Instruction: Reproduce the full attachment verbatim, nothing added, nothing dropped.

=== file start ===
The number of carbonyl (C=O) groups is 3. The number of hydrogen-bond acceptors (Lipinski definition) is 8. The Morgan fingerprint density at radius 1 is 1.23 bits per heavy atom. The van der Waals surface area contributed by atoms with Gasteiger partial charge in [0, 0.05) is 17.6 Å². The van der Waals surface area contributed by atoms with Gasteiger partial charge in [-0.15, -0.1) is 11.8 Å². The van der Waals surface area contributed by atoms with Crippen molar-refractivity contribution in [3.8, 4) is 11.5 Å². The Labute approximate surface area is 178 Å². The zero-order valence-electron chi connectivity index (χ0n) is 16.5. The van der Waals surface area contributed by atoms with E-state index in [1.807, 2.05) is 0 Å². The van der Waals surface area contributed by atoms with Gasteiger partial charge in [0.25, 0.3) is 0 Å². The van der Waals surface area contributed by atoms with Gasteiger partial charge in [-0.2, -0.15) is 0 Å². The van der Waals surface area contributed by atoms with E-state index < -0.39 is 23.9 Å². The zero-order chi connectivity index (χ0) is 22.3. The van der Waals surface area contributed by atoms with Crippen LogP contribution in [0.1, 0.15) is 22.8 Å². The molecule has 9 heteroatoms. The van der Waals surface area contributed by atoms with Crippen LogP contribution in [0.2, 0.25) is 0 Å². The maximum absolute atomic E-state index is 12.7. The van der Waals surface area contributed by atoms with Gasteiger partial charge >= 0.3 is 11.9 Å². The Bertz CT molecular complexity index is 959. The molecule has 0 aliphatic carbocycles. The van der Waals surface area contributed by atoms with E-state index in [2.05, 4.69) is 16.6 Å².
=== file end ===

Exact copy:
The number of carbonyl (C=O) groups is 3. The number of hydrogen-bond acceptors (Lipinski definition) is 8. The Morgan fingerprint density at radius 1 is 1.23 bits per heavy atom. The van der Waals surface area contributed by atoms with Gasteiger partial charge in [0, 0.05) is 17.6 Å². The van der Waals surface area contributed by atoms with Gasteiger partial charge in [-0.15, -0.1) is 11.8 Å². The van der Waals surface area contributed by atoms with Crippen molar-refractivity contribution in [3.8, 4) is 11.5 Å². The Labute approximate surface area is 178 Å². The zero-order valence-electron chi connectivity index (χ0n) is 16.5. The van der Waals surface area contributed by atoms with E-state index in [1.807, 2.05) is 0 Å². The van der Waals surface area contributed by atoms with Gasteiger partial charge in [0.25, 0.3) is 0 Å². The van der Waals surface area contributed by atoms with Gasteiger partial charge in [-0.2, -0.15) is 0 Å². The van der Waals surface area contributed by atoms with E-state index < -0.39 is 23.9 Å². The zero-order chi connectivity index (χ0) is 22.3. The van der Waals surface area contributed by atoms with Crippen LogP contribution in [0.1, 0.15) is 22.8 Å². The molecule has 9 heteroatoms. The van der Waals surface area contributed by atoms with Crippen LogP contribution in [0.2, 0.25) is 0 Å². The maximum absolute atomic E-state index is 12.7. The van der Waals surface area contributed by atoms with Gasteiger partial charge >= 0.3 is 11.9 Å². The Bertz CT molecular complexity index is 959. The molecule has 0 aliphatic carbocycles. The van der Waals surface area contributed by atoms with E-state index in [2.05, 4.69) is 16.6 Å².